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Chapter 24 : Amino Acids and Polyamines: Polyfunctional Proteins, Metabolic Cycles, and Compartmentation
Category: Microbial Genetics and Molecular Biology; Fungi and Fungal Pathogenesis
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This chapter focuses on three unusual aspects of certain of these pathways: polyfunctional proteins, metabolic cycles, and compartmentation. The study of aromatic amino acid biosynthesis in Neurospora crassa provided some of the earliest insights into unusual genetic relationships among related metabolic enzymes. Most fungi, including yeasts, display a global response to amino acid deprivation. In N. crassa and other filamentous fungi, it is referred to as cross-pathway control, with many of the genes carrying the cpc designation. In S. cerevisiae, the system is called general amino acid control, with gene names starting with GC. It is referred to here as cross-pathway control and is described briefly to fill out the physiological aspects of amino acid synthesis and control. Polyamine metabolism in fungi has been studied mainly in S. cerevisiae and N. crassa. The chapter focuses on features of fungi that organize and optimize metabolic systems. The management of polyamine pools has revealed a complex physiological landscape in which enzyme regulation, metabolic flow, small-molecule binding, and vacuolar activity converge. Very little catabolism of polyamines takes place in N. crassa, even at high external amine concentrations. The ionic binding of spermidine and basic amino acids to polyphosphate in the vacuole explains why the intact organelle becomes so dense upon isolation in sucrose gradients, where they lose water as they sediment. Indeed, it is likely that in fungi, as in plants, they have important roles in fine-tuning and otherwise managing metabolic and ionic traffic, varying widely with the species and the environment.
Pathway of chorismate synthesis in N. crassa (top), showing the metabolic positions of aro mutations. The organization of the ARO gene complex on linkage group IIR (bottom) shows the order of the catalytic domains (1 through 5) and of the corresponding component elements of the complex (aro-1, -2, -4, -5, and -9). The complementation groups are represented by lines that group mutants that will not complement; lines that do not overlap signify that complementation will take place between members of the different groups. Note that the translational polarity in this figure is oriented right (N terminal) to left (C terminal). Redrawn from Rines et al., 1969 , and reprinted from Davis, 2000 .
Tryptophan, phenylalanine, and tyrosine synthesis in N. crassa, showing the metabolic positions of various genes. Note that the complex of trp-1 and trp-2 gene products catalyzes three nonsequential reactions. Not all substrates are shown; for details of the tryptophan synthase reaction, see Fig. 3 . Reprinted from Davis, 2000 .
The tryptophan synthase partial reactions at sites I (reaction 2) and II (reaction 3). The intermediate indole diffuses between sites I and II, largely confined within the protein. Reprinted from Davis, 2000 .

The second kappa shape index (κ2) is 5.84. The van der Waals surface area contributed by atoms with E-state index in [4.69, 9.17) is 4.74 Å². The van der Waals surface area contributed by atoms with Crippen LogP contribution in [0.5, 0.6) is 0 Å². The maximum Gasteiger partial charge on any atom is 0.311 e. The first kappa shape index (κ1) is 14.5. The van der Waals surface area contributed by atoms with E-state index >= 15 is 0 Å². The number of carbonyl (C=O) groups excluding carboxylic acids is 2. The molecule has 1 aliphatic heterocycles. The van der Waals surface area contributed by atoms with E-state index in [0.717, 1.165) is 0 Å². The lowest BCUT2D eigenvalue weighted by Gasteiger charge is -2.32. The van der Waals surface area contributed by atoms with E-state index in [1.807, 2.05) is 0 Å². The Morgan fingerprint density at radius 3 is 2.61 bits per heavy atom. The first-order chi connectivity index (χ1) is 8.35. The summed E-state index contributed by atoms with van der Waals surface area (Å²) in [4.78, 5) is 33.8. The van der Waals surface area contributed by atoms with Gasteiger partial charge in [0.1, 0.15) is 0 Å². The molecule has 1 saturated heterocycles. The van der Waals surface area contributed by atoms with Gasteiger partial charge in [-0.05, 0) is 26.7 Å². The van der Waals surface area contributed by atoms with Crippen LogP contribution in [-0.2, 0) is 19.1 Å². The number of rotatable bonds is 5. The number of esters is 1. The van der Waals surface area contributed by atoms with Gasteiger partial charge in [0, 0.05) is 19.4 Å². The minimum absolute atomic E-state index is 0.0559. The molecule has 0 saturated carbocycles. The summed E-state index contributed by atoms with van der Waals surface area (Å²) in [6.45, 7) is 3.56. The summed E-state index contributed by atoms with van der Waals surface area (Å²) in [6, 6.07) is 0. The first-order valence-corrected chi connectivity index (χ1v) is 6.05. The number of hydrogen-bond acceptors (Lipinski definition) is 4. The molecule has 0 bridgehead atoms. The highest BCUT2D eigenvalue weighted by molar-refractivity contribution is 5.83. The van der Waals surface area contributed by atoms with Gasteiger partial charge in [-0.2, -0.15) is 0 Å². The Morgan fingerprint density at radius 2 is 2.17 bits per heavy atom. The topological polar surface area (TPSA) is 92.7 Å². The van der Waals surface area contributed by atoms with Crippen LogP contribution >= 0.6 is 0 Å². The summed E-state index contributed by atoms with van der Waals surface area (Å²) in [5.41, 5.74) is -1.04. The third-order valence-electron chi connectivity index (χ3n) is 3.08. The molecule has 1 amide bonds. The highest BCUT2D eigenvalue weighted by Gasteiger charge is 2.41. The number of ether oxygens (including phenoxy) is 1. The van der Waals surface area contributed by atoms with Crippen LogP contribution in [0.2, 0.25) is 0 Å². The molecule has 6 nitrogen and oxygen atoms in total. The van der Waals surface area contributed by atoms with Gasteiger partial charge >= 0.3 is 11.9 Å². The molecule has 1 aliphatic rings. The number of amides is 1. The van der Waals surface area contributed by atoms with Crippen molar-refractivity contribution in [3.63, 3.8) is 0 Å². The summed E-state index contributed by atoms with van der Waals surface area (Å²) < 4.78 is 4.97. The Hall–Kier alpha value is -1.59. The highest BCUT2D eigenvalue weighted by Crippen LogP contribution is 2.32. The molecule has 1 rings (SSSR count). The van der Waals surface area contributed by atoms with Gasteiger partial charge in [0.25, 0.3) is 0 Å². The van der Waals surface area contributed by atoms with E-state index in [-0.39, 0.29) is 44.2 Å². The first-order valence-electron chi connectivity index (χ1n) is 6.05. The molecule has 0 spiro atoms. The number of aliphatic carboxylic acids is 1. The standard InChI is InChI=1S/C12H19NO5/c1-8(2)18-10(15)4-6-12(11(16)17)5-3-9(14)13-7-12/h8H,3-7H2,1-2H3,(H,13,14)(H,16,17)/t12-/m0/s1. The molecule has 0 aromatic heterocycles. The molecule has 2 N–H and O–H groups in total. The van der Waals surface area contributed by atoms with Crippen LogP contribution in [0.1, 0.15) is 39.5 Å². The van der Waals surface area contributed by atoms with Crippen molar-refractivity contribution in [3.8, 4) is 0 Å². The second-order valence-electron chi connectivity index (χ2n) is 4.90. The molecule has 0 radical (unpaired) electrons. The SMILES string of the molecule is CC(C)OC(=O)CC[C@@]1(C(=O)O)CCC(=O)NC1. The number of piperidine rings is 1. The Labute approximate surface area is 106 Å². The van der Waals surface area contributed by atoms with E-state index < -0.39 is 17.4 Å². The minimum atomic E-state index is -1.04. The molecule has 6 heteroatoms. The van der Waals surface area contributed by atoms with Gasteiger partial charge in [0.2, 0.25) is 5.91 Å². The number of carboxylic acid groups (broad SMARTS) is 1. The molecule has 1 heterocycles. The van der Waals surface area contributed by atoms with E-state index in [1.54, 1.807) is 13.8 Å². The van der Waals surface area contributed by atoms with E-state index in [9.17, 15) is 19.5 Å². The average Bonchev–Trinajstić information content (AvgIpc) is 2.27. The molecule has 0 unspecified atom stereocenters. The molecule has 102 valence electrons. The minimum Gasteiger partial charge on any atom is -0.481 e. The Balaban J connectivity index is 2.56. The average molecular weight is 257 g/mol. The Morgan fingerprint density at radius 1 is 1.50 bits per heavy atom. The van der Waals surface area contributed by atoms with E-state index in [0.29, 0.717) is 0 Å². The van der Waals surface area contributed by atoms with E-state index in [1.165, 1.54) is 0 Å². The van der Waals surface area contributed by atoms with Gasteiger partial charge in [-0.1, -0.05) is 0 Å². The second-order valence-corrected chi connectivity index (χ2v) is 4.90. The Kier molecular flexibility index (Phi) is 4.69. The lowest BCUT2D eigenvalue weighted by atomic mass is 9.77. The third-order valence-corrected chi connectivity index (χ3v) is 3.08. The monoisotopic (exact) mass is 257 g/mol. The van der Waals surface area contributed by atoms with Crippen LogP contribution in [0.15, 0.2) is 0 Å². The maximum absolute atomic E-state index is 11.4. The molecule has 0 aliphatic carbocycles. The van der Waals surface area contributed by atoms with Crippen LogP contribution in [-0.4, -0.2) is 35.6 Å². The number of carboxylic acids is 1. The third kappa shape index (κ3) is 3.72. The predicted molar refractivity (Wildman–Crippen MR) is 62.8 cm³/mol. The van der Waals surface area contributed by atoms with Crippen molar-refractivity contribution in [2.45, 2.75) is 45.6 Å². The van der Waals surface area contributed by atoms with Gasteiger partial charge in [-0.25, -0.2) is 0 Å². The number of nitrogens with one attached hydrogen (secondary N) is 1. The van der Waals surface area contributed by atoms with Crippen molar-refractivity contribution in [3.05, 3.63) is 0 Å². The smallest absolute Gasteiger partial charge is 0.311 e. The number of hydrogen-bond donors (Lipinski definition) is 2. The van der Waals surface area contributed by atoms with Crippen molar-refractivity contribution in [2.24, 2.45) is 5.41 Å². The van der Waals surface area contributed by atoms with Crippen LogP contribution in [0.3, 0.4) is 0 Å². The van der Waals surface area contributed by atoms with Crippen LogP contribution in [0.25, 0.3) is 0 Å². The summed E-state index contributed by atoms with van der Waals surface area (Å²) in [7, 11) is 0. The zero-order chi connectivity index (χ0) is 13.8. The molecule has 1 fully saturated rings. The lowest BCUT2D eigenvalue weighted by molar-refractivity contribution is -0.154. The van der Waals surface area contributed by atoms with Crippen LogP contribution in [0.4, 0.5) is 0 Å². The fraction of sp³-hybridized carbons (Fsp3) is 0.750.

Isoleucine, valine, and leucine biosynthesis in N. crassa, showing the metabolic positions of mutations. Note that the ilv-3 (acetohydroxy acid synthase), ilv-2 (reductoisomerase), and ilv-1 (dehydratase) genes encode single enzymes that carry out reactions in both the isoleucine and valine pathways. Reprinted from Davis, 2000 .
The pathways of pyrimidine, arginine, proline, and polyamine synthesis in N. crassa, showing the localization of enzymes and the metabolic positions of mutations. See Table 1 for gene-enzyme assignments. Reprinted from Davis, 2000 .
Carbamyl phosphate (CAP) overflow between pathways in two types of double mutants of Neurospora. Mutations pyr-3d (top) and arg-12 s (bottom) block CAP utilization in one pathway and thereby relieve nutritional requirements imposed by CPS mutants in the other. Parenthesized compounds are not synthesized. CAP is arginine or pyrimidine specific. Reprinted from Davis, 1972 .
Steady-state flux of arginine and ornithine in exponential cultures of N. crassa grown in minimal medium. Values are in nanomoles per minute per milligram, dry weight, of mycelium. Boxed numbers identify ornithine decarboxylase (1), ornithine transaminase (2), and ornithine carbamoyltransferase (3). Based on Karlin et al., 1976 , and reprinted from Davis, 2000 .
Polyamine synthesis in N. crassa, with the structures of relevant intermediates and the metabolic positions of mutations. The dotted line signifies allosteric feedback inhibition of argi-nine synthesis by arginine. MTA, methylthioadenosine. Reprinted from Davis, 2000 .
Relationship between spermidine concentrations within and outside mycelial cells growing in the presence of different concentrations of spermidine. The strain used carries an ODC-deficient spe-1 mutation; therefore, all spermidine in the cells originates in the medium. Cellular spermidine is expressed as nanomoles of spermidine per milligram, dry weight (left ordinate) or as millimolar in cell water (2.5 ml per g, dry weight) (right ordinate). The dotted line shows the 1:1 relationship expected of a diffusional equilibrium. Over the range from 0.5 to 5 mM spermidine in the medium, cellular spermi-dine rises from 9 to ~14 mM (solid line). The arrow on the left ordinate shows the normal concentration of spermidine in wild-type cells grown in minimal medium. Reprinted from Davis, 2000 .
Gene-enzyme assignments in the arginine, proline, pyrimidine, and polyamine pathways